Health Care in America with Nancy Schlichting
U.S. consumers are reported to be spending an ever increasing amount of their personal income on health care each year. According to Personal Consumption Expenditures data from the Bureau of Economic Analysis (BEA), consumers spent close to $2.0 trillion on health care in the United States in 2014. Based on this, spending in 2014 on health care was equal to 11.5% of total gross domestic product (GDP). The Affordable Care Act (ACA, P.L. 111-148) together with the Health Care and Education Act of 2010 (P.L. 111-152) expanded access to health care coverage for millions of Americans who were without health insurance. The ACA (also known as Obama Care) has been the center of much debate and has been cited by some as a major impediment to job creation since it requires employers with more than 50 full-time employees to provide health care insurance for their workers. Between 1980 and 2010, the compound growth rate in inflation-adjusted health care spending equaled just 4.9%.1 As Chart 1 below illustrates, in the four years since then per capita spending on health care has increased by about 10%. But should all of the concern about health care be just focused on cost or are there other issues just as important that should be discussed? In an effort to get a better understanding of the issues surrounding health care and the ACA, the Detroit Association of Business Economists (D.A.B.E.) presented a program on the state of health care in the U.S. with guest speaker Nancy Schlichting, CEO of Henry Ford Health Systems. Henry Ford Health Systems is a nationally recognized $4.0 billion health care organization with 23,000 employees.
Chart 1. Per Capita spending on health care, index - 2007 = 100
Schlichting opened her presentation by pointing out that health care is one of those services about which everyone has an opinion and that opinion is often based on personal experience. While the experiences that form a person’s opinion can at times be positive, more times than not they are likely to negative. Witnessing a sick parent or family member go through a difficult time is often the experience that people remember. Schlichting highlighted three important features of health care.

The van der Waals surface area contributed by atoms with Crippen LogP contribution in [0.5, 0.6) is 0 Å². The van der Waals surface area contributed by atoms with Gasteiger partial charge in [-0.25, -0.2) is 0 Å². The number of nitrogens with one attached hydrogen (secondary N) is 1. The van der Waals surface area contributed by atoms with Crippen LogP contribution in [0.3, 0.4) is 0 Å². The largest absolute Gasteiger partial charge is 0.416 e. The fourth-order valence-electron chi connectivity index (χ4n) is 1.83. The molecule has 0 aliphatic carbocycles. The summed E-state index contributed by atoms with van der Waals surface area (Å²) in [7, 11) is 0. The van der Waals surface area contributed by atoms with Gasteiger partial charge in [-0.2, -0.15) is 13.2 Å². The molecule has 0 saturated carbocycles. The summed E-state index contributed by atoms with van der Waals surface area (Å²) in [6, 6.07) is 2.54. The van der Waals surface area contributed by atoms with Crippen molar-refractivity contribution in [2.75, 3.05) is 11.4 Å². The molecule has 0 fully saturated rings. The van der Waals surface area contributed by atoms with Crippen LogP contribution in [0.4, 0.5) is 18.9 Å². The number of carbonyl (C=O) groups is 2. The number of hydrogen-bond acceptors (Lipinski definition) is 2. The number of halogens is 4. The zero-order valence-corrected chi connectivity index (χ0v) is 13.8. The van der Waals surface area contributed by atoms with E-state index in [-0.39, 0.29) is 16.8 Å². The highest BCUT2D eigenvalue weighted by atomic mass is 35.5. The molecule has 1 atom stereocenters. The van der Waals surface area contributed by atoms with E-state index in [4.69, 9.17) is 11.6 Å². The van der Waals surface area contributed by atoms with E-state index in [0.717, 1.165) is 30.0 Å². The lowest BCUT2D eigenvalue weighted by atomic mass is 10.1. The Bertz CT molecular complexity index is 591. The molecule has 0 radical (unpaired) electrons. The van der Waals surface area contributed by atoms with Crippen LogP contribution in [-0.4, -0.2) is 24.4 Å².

First, health care matters most when you need it. Schlichting went on to explain that the perceived need for health care is much different for someone who is healthy than for someone who has experienced a debilitating illness. When people are young and haven’t experienced many medical difficulties, they often believe they are immune to illness. Older individuals, who are more likely to have seen someone else go through a medical problem, more easily recognize their own frailties. This leads people to recognize a need for insurance against the unknown. The same need to be prepared for anything is felt more strongly by someone who is the head of a family or a household more than by someone who has no dependents.
Second, a person who has never been uninsured doesn’t understand what it is like to live without health insurance. It is not widely recognized that many individuals that don’t have insurance do work, often multiple part-time jobs. Schlichting said more than 50% of the people not covered under a health care plan do work and many of them are young people.
Third, the American health care system is the most complex in the world. Consumers often don’t understand how their coverage works and what is covered and what isn’t. This complexity also adds cost to the system. It is estimated that $0.25 of every dollar spent on health care in the United States goes to cover administration costs. This complexity has also led to the need for more administrative staff than care givers in some institutions. The confusing process is also one of the reasons that uncompensated care is still rising. Consumers find it difficult to navigate through the complexity of the system of co-pays and deductibles, Schlichting argued, and often choose to ignore a bill that they believe is the responsibility of the insurance company.
Schlichting said, in her view, the passage of the ACA will be a positive for the industry in the long run. Hospitals and health care providers have been working to improve services and lower costs and are doing so by concentrating on some specific areas. Schlichting said the largest opportunities for improvements are related to the incentives the ACA provides to improve the quality of health care procedures. For example, the act imposes penalties on hospitals for readmitting patients. This is forcing providers to do a better job in caring for their patients and making sure they are ready to be released. Another way to help eliminate frequent trips to the hospital is to provide patients with the ability to share information with their care giver either by phone or email. Schlichting’s company is also trying to improve quality by studying other models of success and adopting reliable quality systems, such as the Six Sigma process, The Deming Institutes quality management principles, and Baldrige performance programs. These processes are helping to lower costs while improving the patient’s experience, which is an important aspect of success in the highly competitive health care industry.
What does the future hold? The health care industry will continue to change, Schlichting said, as providers work to reduce cost and improve care. The consolidation of hospitals, physician practices, and insurance companies will most likely continue as part of the industry’s overall efforts to cut costs. The marketing of health care services is also likely to become more important, she pointed out, as providers recognize the need to market to individuals who are opting out of group coverage and shopping for their own coverage on health care exchanges.
1 Current dollar BEA PCE health care spending was adjusted for inflation using PCE chain-type index.